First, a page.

One Saturday night, 6-foot-7 Kurdish-Danish pop singer Tobias Rahim strutted across the sprawling stage of Copenhagen’s Royal Arena in a gold cowboy outfit with tassels.
He was on his wayStormmand‘ (‘Big Man’) is a romantic duet with another Danish star, Andreas Odbjerg. Rahim, however, seemed to have little need to perform. He only pointed the mic at his 16,000-capacity crowd.
Soon, when the group began chanting “girls want your body,” the crowd (some wearing cowboy hats, like Rahim) made their adoration even more pronounced. The quirky 33-year-old, who shot nudes for her previous project, quickly moved on to her next hit.
In recent years, American music fans have become accustomed to listening to pop music in languages other than English.K-pop groups and Spanish-language artists such as Bad Bunny have hit Billboard’s Hot 100 charts, and French-language singers have They have performed at major US festivals.
A staccato language spoken by only about 6 million people and containing the letters Æ, Ø, and Å in its alphabet, Danish is unlikely to be the next lingua franca of choice for pop. But in an interview the day after the show, Rahim said there was no reason why Danish-language pop wouldn’t be popular.
Outside the country, Denmark has long been famous for its gastronomy and raucous TV dramas. Rahim said the pop scene has equal talent. “The energy field here is really strong,” he said. Rahim has heard criticism that Danish is an ugly language, but he said he disagrees.
Some Danish musicians, including newcomer Lucas Graham and artsy singer Mo, have long made music in English and cultivated audiences abroad. Simon Lund, music editor of Politiken, a major Danish newspaper, said in an interview that the country is still producing. great english songbut also saw a boom in Danish pop, an act showcasing catchy melodies.
Among them, Rahim was a phenomenon, according to Lund. Last year, a track from his second album ‘Narsjælenkaster op’ (‘When the Soul Spit Out’) topped the Danish Singles Chart for nearly 40 weeks. “Når Mænd GræderLund added that “When Men Cry,” a song about how men should be emotional, sparked a national debate about the nature of masculinity.
For Christmas, Rahim released a book of poetry that included a nude photo of him holding a rose in his mouth. The book has sold out in stores, and now the singer “can’t be ignored” in Denmark, Lund said.
Rahim, who grew up half Kurdish and half Danish in the coastal city of Aarhus, said he never felt like he fully belonged and often felt “half”. He added that nude photos of him show that he is a proud mixed race “Neo-Scandinavian”.
Throughout his career, Rahim has tried to find success outside Denmark.
In 2009, shortly after leaving school, he moved to Cali, Colombia, where he befriended a rapper and reggaeton musician who lived in one of the city’s poorer neighborhoods. He said he left after making music and witnessing a neighbor being shot.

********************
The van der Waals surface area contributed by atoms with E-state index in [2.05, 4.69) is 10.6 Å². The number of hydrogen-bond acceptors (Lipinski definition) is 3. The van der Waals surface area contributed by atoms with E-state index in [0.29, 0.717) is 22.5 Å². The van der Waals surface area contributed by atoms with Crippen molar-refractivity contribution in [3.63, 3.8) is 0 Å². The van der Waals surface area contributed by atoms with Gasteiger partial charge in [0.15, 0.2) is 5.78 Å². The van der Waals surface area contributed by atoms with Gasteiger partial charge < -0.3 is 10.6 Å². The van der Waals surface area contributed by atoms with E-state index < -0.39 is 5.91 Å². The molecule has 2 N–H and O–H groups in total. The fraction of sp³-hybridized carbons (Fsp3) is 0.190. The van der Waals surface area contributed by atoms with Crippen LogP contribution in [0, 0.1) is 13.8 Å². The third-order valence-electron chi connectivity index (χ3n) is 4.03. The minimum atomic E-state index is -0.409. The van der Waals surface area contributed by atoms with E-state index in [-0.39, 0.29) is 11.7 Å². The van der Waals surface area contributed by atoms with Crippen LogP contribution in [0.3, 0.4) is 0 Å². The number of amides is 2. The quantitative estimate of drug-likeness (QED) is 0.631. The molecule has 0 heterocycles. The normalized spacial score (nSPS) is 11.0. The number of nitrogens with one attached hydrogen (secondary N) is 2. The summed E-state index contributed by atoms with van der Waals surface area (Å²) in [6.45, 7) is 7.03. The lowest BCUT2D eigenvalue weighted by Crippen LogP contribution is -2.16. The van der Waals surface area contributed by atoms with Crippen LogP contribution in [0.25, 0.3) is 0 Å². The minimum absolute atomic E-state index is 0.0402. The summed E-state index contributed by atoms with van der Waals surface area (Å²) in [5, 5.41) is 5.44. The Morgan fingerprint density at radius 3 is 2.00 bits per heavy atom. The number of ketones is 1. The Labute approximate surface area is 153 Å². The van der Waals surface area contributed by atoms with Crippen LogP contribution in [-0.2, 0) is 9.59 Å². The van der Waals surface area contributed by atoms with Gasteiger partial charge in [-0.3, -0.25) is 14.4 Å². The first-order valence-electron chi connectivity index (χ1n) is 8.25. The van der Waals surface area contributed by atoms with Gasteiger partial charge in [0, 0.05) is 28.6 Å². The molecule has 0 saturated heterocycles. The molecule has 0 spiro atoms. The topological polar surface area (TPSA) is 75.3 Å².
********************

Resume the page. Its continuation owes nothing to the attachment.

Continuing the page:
In Denmark he reggaeton The duo Camilo & Grande had the urge to move again in 2018, this time to Accra, Ghana. He performed as an Afro-pop artist under the name Toby TabuIn Ghana, Rahim strives to behave like other local musicians, bright tunes Played on the radio, ran support slots for big local names, and slept on the couch while he tried to break through.
Despite these high-profile trips, his career is still on track for his 2022 album, When, written with producer Alt Eriksen and filled with ’80s-influenced pop songs and personal songwriting. the Soul Vomits” and only in Denmark began in earnest. Rahim said he feared being vulnerable with his music for fear that producers would tell him to stick with “sexy reggaeton,” but at the height of the coronavirus pandemic , he was forced to overcome such doubts. Soon he was working on a track about his Kurdish heritage and his father’s emotional distance.
So far, even in a country as small as Denmark, becoming a pop phenomenon has been a mixed experience. I’m trying to kill you,” he said.
In the fall, while rehearsing for a performance at a major Danish music award, he had a panic attack. He stepped away from the show and public life and returned with an arena tour this spring. He says he feels better now, and in the last few weeks he has released two tracks, “Toget” (“train“) and “orange,” about the challenges of the year and a more hopeful future.
In a 90-minute interview, Rahim said he didn’t believe in having a master plan when it came to breaking through outside Denmark, but would simply go “wherever the river takes me”. . He then points to an arm tattoo of a fish swimming in a stream, with the word “river” written in Danish on it, showing how important the idea is to him.
“I love the world and feel a strong urge to interact with it, but I also love making music here.”
At a recent arena show, Rahim decided — at least for now — to bring the world to Denmark. At the show’s climax, he announced that he was about to perform.Kurder I København(“Copenhagen Kurds”), a tropical pop song about immigration, ending with a Middle Eastern party tune complete with Kurdish chants and traditional instruments.
He invited several guest singers and musicians onto the stage, one of whom waved a Kurdish flag and told the crowd how proud he was to be a Kurdish man, holding his little finger in his hand. He said he wanted it to start bobbing up and down like dancing.Kurdish wedding.
Rahim beamed off the stage as the crowd followed his instructions. At that moment he seemed really at home.